constitutional requirement that public borrowing does not exceed the amount of investments included in the budget. Only four European countries ( Greece, Ireland, Luxembourg, and Portugal) somehow make an actual difference between a current and a capital budget. This classification of outlays appears to present a problem in all countries using a capital budget. Only after long-lasting debates did more or less general accepted definitions emerge, which were later adjusted under the pressure of the topical situation.
In Greece, outlays have to contribute to productive capacity and economic growth has to be recorded on the capital budget. In practice, spending on roads, buildings, infrastructure, and so on are recorded on the capital budget. Capital transfers from central government to lower level governments are only recorded on the capital budget if they pertain to specific investment projects carried out by local governments. In addition, a small part of military investment expenditure pertaining to investments-such as radar stations-also used by the private sector is recorded on the capital budget. The Greek criterion for distinguishing between current and capital outlays resembles the principle of productivity (or indirect return).
Ireland has used a current and capital budget since the 1950s. The following expenditures are recorded on the capital budget: (1) investments by central and local governments, by the semi-public sector, and by health boards, in- so far as their expected life exceeds one year; (2) capital transfers and loans of central and local governments and semi-public sector bodies to third parties; and (3) capital transfers related to international commitments. In addition, these expenditures should exceed a minimum amount. Military investments are recorded as current outlays, conforming to the national account system. The Irish definition of capital outlays concurs with the principle of durable benefit.
Since Luxembourg's constitution requires that the current budget be balanced, it is only permitted to borrow for those expenditures recorded on the capital budget. The criterion applied is that the investments' expected life must exceed one year. In practice, the capital budget contains special funds for investments in telecommunications, the environment, and roads.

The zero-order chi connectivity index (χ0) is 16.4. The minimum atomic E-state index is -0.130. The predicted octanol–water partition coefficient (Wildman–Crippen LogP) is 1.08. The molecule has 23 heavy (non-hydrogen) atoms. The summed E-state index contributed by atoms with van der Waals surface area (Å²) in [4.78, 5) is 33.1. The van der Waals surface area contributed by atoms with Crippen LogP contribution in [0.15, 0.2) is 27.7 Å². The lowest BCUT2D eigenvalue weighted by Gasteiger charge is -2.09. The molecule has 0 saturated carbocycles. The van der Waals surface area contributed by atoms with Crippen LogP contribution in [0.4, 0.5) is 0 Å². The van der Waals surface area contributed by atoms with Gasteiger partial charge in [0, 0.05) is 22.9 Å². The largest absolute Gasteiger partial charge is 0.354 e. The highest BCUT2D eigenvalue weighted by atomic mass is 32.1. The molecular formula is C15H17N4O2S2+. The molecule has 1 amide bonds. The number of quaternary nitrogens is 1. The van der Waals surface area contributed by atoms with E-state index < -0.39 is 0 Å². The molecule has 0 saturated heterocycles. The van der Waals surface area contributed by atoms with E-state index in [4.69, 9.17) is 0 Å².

The credibility of the main argument for a capital budget, being that it reinforces the allocation function of the budget, seems questionable. An important consideration is that, in principle, there is nothing that prevents politicians and bureaucrats from judging current and capital outlays on their own merits. It is difficult to accept the view that the kind of bookkeeping determines the balance of expenditure. And if it does, it seems to suggest that there is some thing wrong with the quality of political decisionmaking rather than the bookkeeping.
Admittedly, a sound argument for a capital budget seems that a spread of the cost of capital over a range of years permits a better comparison of current expenditure with the annual cost of capital. However, this may also be realized by other means, such as cost-benefit analyses. Thus a formal division of the budget in a current and a capital budget is not a prerequisite for a better comparison of current with capital outlays.
In addition, it is important to be conscious of the fact that a capital budget may not only reinforce the allocation function of the budget but also could hinder it, in particular if the capital budget is coupled with the golden rule. If current expenditures have to be financed by taxes, whereas outlays recorded on the capital budget may be funded by loans, politicians and bureaucrats may widen the concept of capital outlays.
All in all, the formal division of the budget seems less crucial to the allocation function than the politicians' willingness to accept a rational decisionmaking process and to take into account all relevant costs and benefits of public expenditure.
M. PETER VAN DER HOEK
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EUROPEAN COAL AND STEEL COMMUNITY. The first supranational organization in Western Europe involving the delegation by national governments of decisionmaking power to a higher authority in respect to two key economic sectors, namely, coal and steel. It was the first of the three European Communities established in the post-World War II period. The European Economic Community (EEC) and the European Atomic Energy Community (EAEC) came into operation in 1958.